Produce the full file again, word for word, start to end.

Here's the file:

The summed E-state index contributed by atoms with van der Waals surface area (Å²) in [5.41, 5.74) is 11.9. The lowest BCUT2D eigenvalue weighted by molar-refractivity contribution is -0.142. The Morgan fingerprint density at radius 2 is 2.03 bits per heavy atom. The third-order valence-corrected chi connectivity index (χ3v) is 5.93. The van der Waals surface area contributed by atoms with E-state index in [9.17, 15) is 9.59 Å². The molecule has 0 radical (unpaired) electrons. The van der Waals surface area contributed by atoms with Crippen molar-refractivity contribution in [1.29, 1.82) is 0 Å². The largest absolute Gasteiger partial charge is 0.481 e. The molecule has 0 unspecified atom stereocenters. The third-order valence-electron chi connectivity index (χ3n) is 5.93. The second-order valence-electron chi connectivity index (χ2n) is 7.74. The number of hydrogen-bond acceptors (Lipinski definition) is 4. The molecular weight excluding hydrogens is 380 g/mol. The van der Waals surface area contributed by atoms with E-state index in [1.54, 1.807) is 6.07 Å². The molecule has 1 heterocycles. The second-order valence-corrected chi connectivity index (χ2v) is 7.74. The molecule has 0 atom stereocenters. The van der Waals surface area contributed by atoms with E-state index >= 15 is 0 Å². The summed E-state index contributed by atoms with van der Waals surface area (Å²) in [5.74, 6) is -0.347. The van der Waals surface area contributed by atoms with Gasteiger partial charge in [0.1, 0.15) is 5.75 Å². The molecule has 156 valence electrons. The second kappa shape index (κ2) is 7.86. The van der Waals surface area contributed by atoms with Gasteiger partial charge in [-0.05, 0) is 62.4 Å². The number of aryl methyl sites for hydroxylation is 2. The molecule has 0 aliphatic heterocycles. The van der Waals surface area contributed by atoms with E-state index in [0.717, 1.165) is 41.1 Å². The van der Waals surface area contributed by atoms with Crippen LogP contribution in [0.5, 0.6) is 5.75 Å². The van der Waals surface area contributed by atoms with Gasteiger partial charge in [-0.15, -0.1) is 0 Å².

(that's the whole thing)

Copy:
The summed E-state index contributed by atoms with van der Waals surface area (Å²) in [5.41, 5.74) is 11.9. The lowest BCUT2D eigenvalue weighted by molar-refractivity contribution is -0.142. The Morgan fingerprint density at radius 2 is 2.03 bits per heavy atom. The third-order valence-corrected chi connectivity index (χ3v) is 5.93. The van der Waals surface area contributed by atoms with E-state index in [9.17, 15) is 9.59 Å². The molecule has 0 radical (unpaired) electrons. The van der Waals surface area contributed by atoms with Crippen molar-refractivity contribution in [1.29, 1.82) is 0 Å². The largest absolute Gasteiger partial charge is 0.481 e. The molecule has 0 unspecified atom stereocenters. The third-order valence-electron chi connectivity index (χ3n) is 5.93. The second-order valence-electron chi connectivity index (χ2n) is 7.74. The number of hydrogen-bond acceptors (Lipinski definition) is 4. The molecular weight excluding hydrogens is 380 g/mol. The van der Waals surface area contributed by atoms with E-state index in [1.54, 1.807) is 6.07 Å². The molecule has 1 heterocycles. The second-order valence-corrected chi connectivity index (χ2v) is 7.74. The molecule has 0 atom stereocenters. The van der Waals surface area contributed by atoms with E-state index >= 15 is 0 Å². The summed E-state index contributed by atoms with van der Waals surface area (Å²) in [5.74, 6) is -0.347. The van der Waals surface area contributed by atoms with Gasteiger partial charge in [0.1, 0.15) is 5.75 Å². The molecule has 156 valence electrons. The second kappa shape index (κ2) is 7.86. The van der Waals surface area contributed by atoms with Gasteiger partial charge in [-0.05, 0) is 62.4 Å². The number of aryl methyl sites for hydroxylation is 2. The molecule has 0 aliphatic heterocycles. The van der Waals surface area contributed by atoms with E-state index in [0.717, 1.165) is 41.1 Å². The van der Waals surface area contributed by atoms with Crippen LogP contribution in [0.5, 0.6) is 5.75 Å². The van der Waals surface area contributed by atoms with Gasteiger partial charge in [-0.15, -0.1) is 0 Å².